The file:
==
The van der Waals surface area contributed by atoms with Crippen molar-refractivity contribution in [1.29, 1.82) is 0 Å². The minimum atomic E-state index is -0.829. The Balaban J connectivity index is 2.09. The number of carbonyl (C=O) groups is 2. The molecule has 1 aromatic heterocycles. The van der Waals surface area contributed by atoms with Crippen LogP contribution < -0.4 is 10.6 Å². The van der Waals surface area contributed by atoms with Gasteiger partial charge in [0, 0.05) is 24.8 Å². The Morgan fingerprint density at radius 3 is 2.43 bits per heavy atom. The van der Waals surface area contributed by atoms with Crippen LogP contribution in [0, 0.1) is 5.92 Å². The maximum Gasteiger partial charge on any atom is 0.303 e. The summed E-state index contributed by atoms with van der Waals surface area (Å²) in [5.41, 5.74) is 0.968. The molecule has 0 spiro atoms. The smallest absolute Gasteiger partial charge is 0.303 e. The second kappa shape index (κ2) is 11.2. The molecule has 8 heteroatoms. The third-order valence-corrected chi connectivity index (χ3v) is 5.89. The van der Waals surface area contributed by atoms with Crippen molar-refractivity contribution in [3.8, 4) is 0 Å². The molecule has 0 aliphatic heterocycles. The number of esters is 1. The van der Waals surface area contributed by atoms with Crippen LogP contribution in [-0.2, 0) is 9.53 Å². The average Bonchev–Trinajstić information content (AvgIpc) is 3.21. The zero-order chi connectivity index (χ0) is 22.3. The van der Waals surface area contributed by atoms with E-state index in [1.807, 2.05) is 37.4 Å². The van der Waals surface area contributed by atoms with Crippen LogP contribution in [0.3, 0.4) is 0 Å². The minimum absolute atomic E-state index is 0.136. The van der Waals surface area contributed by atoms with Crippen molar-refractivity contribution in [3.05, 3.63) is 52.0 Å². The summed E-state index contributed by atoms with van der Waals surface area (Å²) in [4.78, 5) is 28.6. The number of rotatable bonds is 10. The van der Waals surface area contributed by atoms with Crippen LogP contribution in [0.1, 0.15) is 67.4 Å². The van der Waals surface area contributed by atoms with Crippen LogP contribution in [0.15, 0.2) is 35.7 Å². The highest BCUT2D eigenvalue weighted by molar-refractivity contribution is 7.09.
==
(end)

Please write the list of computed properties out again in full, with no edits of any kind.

The van der Waals surface area contributed by atoms with Crippen molar-refractivity contribution in [1.29, 1.82) is 0 Å². The minimum atomic E-state index is -0.829. The Balaban J connectivity index is 2.09. The number of carbonyl (C=O) groups is 2. The molecule has 1 aromatic heterocycles. The van der Waals surface area contributed by atoms with Crippen LogP contribution < -0.4 is 10.6 Å². The van der Waals surface area contributed by atoms with Gasteiger partial charge in [0, 0.05) is 24.8 Å². The Morgan fingerprint density at radius 3 is 2.43 bits per heavy atom. The van der Waals surface area contributed by atoms with Crippen LogP contribution in [0, 0.1) is 5.92 Å². The maximum Gasteiger partial charge on any atom is 0.303 e. The summed E-state index contributed by atoms with van der Waals surface area (Å²) in [5.41, 5.74) is 0.968. The molecule has 0 spiro atoms. The smallest absolute Gasteiger partial charge is 0.303 e. The second kappa shape index (κ2) is 11.2. The molecule has 8 heteroatoms. The third-order valence-corrected chi connectivity index (χ3v) is 5.89. The van der Waals surface area contributed by atoms with Crippen molar-refractivity contribution in [3.8, 4) is 0 Å². The molecule has 0 aliphatic heterocycles. The number of esters is 1. The van der Waals surface area contributed by atoms with Crippen LogP contribution in [-0.2, 0) is 9.53 Å². The average Bonchev–Trinajstić information content (AvgIpc) is 3.21. The zero-order chi connectivity index (χ0) is 22.3. The van der Waals surface area contributed by atoms with E-state index in [1.807, 2.05) is 37.4 Å². The van der Waals surface area contributed by atoms with Crippen LogP contribution in [0.3, 0.4) is 0 Å². The minimum absolute atomic E-state index is 0.136. The van der Waals surface area contributed by atoms with Crippen molar-refractivity contribution in [3.05, 3.63) is 52.0 Å². The summed E-state index contributed by atoms with van der Waals surface area (Å²) in [4.78, 5) is 28.6. The number of rotatable bonds is 10. The van der Waals surface area contributed by atoms with Crippen LogP contribution in [0.1, 0.15) is 67.4 Å². The van der Waals surface area contributed by atoms with Crippen LogP contribution in [0.15, 0.2) is 35.7 Å². The highest BCUT2D eigenvalue weighted by molar-refractivity contribution is 7.09.